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Business Services  •  Business Tax

How to use your director’s loan account effectively

By RJP LLP on 26 April 2021

When you run a limited company, the finances must be carefully managed and kept quite separate from personal monies. This is a key distinction between incorporating a business as a limited company and being self-employed, or in a partnership. In the latter cases, the money belongs to you as you are taxed on all the profits, but the funds in a limited company belong to the company.

It is possible to extract or borrow company funds, but this must be documented. Records of how much you extract, or indeed lend money to the company, should always be kept. Unless you extract funds in a taxable form, any individual payments in or out of the company will be credited to or debited from a ‘director’s loan account’. This is used when you (or other close family members) take money from your company bank account that is not a salary, dividend, or expense repayment. It is also used to document any money that you loan to the company.

Tax rules for overdrawn director’s loan accounts

It is possible to borrow up to £10,000 from your limited company without any personal tax implications. For any loans above this amount, interest must be paid at an amount equal to HMRC’s published rate (2.6% currently), or a benefit in kind charge paid on the unpaid interest.

However any amounts of directors’ loans not repaid within 9 months of the company’s accounting year-end attract ‘section 455 tax’ on the outstanding value of the loan. This tax is payable by the company and is 32.5% of the amount of the loan outstanding at that date.

No ‘bed and breakfasting’ allowed

It is not possible to repay and then re-borrow money straight away to avoid section 455 tax.  Under HMRC anti-avoidance provisions, directors cannot repay loans just before the tax trigger date and then re-borrow for the new period - unless the amounts involved are very small. They must leave a 30-day gap for any repayments of £5,000 or more which are then re-borrowed. Failure to do this will trigger section 455 tax.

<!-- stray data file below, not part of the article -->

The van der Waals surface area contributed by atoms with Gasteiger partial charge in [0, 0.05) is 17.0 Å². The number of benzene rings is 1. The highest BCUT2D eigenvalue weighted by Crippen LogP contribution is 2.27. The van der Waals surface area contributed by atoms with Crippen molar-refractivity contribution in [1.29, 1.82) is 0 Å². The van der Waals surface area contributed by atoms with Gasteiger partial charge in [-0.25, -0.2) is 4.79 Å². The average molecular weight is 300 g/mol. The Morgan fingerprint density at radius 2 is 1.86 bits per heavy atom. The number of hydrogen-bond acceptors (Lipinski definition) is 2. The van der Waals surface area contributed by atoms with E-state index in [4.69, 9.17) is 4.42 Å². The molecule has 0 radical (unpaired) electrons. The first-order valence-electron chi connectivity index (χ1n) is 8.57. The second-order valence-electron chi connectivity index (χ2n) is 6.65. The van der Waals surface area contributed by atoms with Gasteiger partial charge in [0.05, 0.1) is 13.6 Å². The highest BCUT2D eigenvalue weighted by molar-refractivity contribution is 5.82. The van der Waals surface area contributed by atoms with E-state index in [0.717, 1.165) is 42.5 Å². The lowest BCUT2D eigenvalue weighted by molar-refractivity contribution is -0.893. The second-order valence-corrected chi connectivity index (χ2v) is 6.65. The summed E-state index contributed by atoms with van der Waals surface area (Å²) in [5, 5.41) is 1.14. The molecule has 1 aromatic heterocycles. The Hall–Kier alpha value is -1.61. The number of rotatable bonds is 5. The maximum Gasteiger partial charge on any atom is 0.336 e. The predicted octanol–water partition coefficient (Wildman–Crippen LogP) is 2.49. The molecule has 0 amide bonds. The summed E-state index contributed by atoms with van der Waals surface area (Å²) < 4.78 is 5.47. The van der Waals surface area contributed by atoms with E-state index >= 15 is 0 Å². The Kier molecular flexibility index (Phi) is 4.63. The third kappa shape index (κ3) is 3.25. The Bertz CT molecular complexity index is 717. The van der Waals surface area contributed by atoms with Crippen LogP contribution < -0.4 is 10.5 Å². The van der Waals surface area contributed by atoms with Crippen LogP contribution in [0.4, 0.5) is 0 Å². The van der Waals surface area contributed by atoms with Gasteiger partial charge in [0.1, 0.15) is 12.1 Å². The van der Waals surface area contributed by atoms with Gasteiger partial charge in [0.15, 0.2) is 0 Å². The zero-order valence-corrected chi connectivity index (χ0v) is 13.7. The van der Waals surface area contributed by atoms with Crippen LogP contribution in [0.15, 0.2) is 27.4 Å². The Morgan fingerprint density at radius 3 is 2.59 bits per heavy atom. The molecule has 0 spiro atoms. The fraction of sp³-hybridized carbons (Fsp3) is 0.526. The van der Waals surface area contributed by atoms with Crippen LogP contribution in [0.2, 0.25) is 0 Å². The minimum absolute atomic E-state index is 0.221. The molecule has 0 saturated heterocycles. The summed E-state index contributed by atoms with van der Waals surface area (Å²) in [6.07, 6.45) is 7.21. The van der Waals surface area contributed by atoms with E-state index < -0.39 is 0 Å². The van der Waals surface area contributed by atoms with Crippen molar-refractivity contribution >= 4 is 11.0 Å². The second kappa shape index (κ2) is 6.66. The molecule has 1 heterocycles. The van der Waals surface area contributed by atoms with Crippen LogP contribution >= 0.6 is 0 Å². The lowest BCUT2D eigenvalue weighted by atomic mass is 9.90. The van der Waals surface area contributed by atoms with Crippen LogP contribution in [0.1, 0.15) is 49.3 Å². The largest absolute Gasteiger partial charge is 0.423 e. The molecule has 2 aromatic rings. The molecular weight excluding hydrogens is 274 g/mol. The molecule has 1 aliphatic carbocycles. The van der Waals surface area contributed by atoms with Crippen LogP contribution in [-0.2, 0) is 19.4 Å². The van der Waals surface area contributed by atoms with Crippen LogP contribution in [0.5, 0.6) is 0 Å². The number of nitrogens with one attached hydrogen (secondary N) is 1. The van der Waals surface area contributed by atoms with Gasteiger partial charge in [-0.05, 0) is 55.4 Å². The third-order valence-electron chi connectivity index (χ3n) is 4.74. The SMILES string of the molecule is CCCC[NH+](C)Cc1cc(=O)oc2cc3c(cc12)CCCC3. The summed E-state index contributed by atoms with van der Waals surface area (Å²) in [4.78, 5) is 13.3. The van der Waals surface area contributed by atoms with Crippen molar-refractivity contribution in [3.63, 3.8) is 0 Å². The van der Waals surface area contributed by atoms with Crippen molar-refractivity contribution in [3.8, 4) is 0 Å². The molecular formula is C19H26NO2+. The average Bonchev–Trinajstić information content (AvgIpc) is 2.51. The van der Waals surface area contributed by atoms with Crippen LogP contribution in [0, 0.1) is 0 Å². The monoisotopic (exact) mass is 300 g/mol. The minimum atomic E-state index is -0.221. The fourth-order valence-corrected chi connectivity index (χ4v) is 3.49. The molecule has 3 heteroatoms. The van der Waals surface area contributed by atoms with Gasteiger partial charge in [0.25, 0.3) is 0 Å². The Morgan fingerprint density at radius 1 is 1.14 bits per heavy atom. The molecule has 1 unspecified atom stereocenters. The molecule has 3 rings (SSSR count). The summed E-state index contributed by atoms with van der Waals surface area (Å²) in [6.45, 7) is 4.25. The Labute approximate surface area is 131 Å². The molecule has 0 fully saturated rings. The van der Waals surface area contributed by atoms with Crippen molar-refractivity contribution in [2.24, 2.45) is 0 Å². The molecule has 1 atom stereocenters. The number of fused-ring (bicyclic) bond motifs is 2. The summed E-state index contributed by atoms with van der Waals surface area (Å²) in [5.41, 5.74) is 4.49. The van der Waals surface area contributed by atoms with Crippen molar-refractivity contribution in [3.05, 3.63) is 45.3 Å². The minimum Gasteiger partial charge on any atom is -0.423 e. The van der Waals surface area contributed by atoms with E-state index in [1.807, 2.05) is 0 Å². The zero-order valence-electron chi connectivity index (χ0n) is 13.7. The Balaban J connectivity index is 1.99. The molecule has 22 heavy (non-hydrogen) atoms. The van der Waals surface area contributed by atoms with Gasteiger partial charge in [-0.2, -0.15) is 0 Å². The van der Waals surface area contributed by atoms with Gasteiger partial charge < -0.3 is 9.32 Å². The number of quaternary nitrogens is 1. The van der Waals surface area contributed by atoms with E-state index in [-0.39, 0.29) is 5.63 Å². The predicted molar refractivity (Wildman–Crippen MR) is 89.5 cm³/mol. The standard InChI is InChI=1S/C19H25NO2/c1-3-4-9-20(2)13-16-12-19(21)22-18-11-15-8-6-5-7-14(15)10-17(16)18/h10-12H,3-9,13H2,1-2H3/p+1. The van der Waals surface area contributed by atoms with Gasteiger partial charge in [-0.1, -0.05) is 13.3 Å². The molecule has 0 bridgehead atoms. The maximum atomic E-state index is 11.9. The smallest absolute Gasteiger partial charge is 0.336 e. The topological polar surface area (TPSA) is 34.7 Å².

One way to avoid the 30-day rule and avoid issues with bed and breakfasting is to elect to receive a taxable payment, like a dividend or bonus, using that income to repay the borrowings. It is also advisable to keep any loan repayments and re-borrowings below £5,000 to avoid further scrutiny.

Precautions when using a director’s loan account

When using the director’s loan account as a source of funds, it is always advisable to seek professional advice first. This ensures you will be acting appropriately, not exposing yourself to the risk of an HMRC enquiry and also, very importantly not paying more for finance than you need to due to the section 455 tax legislation.

HMRC will periodically check the tax position of family and owner-managed companies and this will often involve a review of the relevant directors’ loan accounts. Given the disruption so many businesses have faced recently due to COVID-19, with directors possibly needing to access company finances as a last resort, it is especially important to understand the status of your director’s loan account. As this article explains, if you have withdrawn monies, these should be repaid in full within the relevant period to avoid additional tax liabilities.

What does HMRC look for when checking your director’s loan account?

Director’s loans are classed as  ‘loans to participators’ and possibly also a benefit-in-kind by HMRC and are taxed accordingly. If HMRC looks into your director’s loan account, they may request a detailed analysis with records of all debits and credits. They may also want to know if any bonuses paid through the director’s loan account were taxed and if there was any ‘bed and breakfasting’ of loan funds.

Poorly managed director’s loan accounts trigger enquiries

In some cases, company directors have faced issues because they have not maintained detailed records of their director’s loan account transactions. By way of an example to highlight what can happen, Matharu Delivery Service Ltd faced an enquiry into their corporation tax self-assessment return and were required to provide a copy of their director’s loan account transactions for each director. HMRC wanted to see the dates, amounts and descriptions of each transaction. When the information was submitted, HMRC objected that it was not fully itemised or listed in chronological order. In spite of being advised that this was an accurate record and the only one available, Matharu incurred non-compliance penalties for failing to maintain adequate record keeping. HMRC’s argument was that the information was presented poorly, making it difficult to reconcile against bank statements and other paperwork. The company appealed against the penalty but after lengthy discussions, this was dismissed by HMRC.

Liquidating your company and director’s loan accounts

A final very good reason for ensuring your director’s loan account is not overdrawn is if you are considering winding up your company in the future. The liquidation rules require all debts – including those owed to your company – be repaid in full before any remaining funds can be released from the company.

If you wish to discuss your director’s loan account to understand whether you might have additional tax liabilities, please contact us at partners@rjp.co.uk.

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